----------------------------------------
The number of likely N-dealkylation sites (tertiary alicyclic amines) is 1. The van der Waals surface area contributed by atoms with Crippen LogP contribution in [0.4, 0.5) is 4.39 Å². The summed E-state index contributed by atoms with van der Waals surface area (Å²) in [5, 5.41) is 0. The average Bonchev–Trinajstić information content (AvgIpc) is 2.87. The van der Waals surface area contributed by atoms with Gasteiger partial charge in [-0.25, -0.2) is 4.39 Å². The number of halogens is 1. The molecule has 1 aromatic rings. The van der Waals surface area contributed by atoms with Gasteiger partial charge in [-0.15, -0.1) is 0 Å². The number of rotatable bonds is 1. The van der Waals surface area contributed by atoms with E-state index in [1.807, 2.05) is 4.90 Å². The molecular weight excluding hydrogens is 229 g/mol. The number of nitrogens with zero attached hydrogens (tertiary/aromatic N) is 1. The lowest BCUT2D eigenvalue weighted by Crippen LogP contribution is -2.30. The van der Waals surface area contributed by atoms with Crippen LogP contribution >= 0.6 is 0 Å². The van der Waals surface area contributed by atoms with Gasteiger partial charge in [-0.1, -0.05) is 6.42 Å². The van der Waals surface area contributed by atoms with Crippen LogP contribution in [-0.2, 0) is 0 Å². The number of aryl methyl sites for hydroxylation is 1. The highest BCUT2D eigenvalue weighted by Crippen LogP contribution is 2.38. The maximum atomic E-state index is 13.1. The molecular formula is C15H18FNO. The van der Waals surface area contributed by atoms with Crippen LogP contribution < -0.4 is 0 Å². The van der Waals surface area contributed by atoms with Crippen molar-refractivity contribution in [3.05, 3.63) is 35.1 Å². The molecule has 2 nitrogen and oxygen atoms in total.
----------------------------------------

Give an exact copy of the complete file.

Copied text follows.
The number of likely N-dealkylation sites (tertiary alicyclic amines) is 1. The van der Waals surface area contributed by atoms with Crippen LogP contribution in [0.4, 0.5) is 4.39 Å². The summed E-state index contributed by atoms with van der Waals surface area (Å²) in [5, 5.41) is 0. The average Bonchev–Trinajstić information content (AvgIpc) is 2.87. The van der Waals surface area contributed by atoms with Gasteiger partial charge in [-0.25, -0.2) is 4.39 Å². The number of halogens is 1. The molecule has 1 aromatic rings. The van der Waals surface area contributed by atoms with Gasteiger partial charge in [-0.15, -0.1) is 0 Å². The number of rotatable bonds is 1. The van der Waals surface area contributed by atoms with E-state index in [1.807, 2.05) is 4.90 Å². The molecular weight excluding hydrogens is 229 g/mol. The number of nitrogens with zero attached hydrogens (tertiary/aromatic N) is 1. The lowest BCUT2D eigenvalue weighted by Crippen LogP contribution is -2.30. The van der Waals surface area contributed by atoms with Crippen LogP contribution >= 0.6 is 0 Å². The van der Waals surface area contributed by atoms with Gasteiger partial charge in [-0.1, -0.05) is 6.42 Å². The van der Waals surface area contributed by atoms with Crippen LogP contribution in [-0.2, 0) is 0 Å². The number of aryl methyl sites for hydroxylation is 1. The highest BCUT2D eigenvalue weighted by Crippen LogP contribution is 2.38. The maximum atomic E-state index is 13.1. The molecular formula is C15H18FNO. The van der Waals surface area contributed by atoms with Crippen LogP contribution < -0.4 is 0 Å². The van der Waals surface area contributed by atoms with Crippen molar-refractivity contribution in [3.05, 3.63) is 35.1 Å². The molecule has 2 nitrogen and oxygen atoms in total.